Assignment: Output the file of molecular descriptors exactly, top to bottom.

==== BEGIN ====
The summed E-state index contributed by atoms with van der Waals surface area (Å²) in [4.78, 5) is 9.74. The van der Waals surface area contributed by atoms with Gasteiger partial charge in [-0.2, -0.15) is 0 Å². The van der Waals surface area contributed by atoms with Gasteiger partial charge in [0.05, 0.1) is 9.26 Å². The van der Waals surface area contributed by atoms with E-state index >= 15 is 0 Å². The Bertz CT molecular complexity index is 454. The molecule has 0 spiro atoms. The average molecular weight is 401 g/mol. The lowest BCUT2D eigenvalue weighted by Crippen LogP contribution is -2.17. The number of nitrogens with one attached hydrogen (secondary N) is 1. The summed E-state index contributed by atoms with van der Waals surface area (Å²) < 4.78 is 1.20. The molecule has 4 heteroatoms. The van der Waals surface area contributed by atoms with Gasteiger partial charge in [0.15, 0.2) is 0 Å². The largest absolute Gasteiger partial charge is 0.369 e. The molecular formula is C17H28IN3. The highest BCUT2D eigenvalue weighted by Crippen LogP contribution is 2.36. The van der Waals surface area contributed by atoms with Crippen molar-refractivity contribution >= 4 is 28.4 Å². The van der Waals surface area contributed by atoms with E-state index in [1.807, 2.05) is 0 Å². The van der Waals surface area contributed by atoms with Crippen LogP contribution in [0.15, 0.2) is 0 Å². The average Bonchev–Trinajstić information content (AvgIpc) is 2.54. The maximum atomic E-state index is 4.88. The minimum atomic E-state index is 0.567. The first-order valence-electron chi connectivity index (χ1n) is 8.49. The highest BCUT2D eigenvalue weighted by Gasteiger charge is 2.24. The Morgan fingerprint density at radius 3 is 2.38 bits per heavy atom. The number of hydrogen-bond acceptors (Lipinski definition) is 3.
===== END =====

The summed E-state index contributed by atoms with van der Waals surface area (Å²) in [4.78, 5) is 9.74. The van der Waals surface area contributed by atoms with Gasteiger partial charge in [-0.2, -0.15) is 0 Å². The van der Waals surface area contributed by atoms with Gasteiger partial charge in [0.05, 0.1) is 9.26 Å². The van der Waals surface area contributed by atoms with E-state index >= 15 is 0 Å². The Bertz CT molecular complexity index is 454. The molecule has 0 spiro atoms. The average molecular weight is 401 g/mol. The lowest BCUT2D eigenvalue weighted by Crippen LogP contribution is -2.17. The number of nitrogens with one attached hydrogen (secondary N) is 1. The summed E-state index contributed by atoms with van der Waals surface area (Å²) < 4.78 is 1.20. The molecule has 4 heteroatoms. The van der Waals surface area contributed by atoms with Gasteiger partial charge in [0.15, 0.2) is 0 Å². The largest absolute Gasteiger partial charge is 0.369 e. The molecular formula is C17H28IN3. The highest BCUT2D eigenvalue weighted by Crippen LogP contribution is 2.36. The van der Waals surface area contributed by atoms with Crippen molar-refractivity contribution >= 4 is 28.4 Å². The van der Waals surface area contributed by atoms with E-state index in [1.807, 2.05) is 0 Å². The van der Waals surface area contributed by atoms with Crippen LogP contribution in [0.15, 0.2) is 0 Å². The average Bonchev–Trinajstić information content (AvgIpc) is 2.54. The maximum atomic E-state index is 4.88. The minimum atomic E-state index is 0.567. The first-order valence-electron chi connectivity index (χ1n) is 8.49. The highest BCUT2D eigenvalue weighted by Gasteiger charge is 2.24. The Morgan fingerprint density at radius 3 is 2.38 bits per heavy atom. The number of hydrogen-bond acceptors (Lipinski definition) is 3.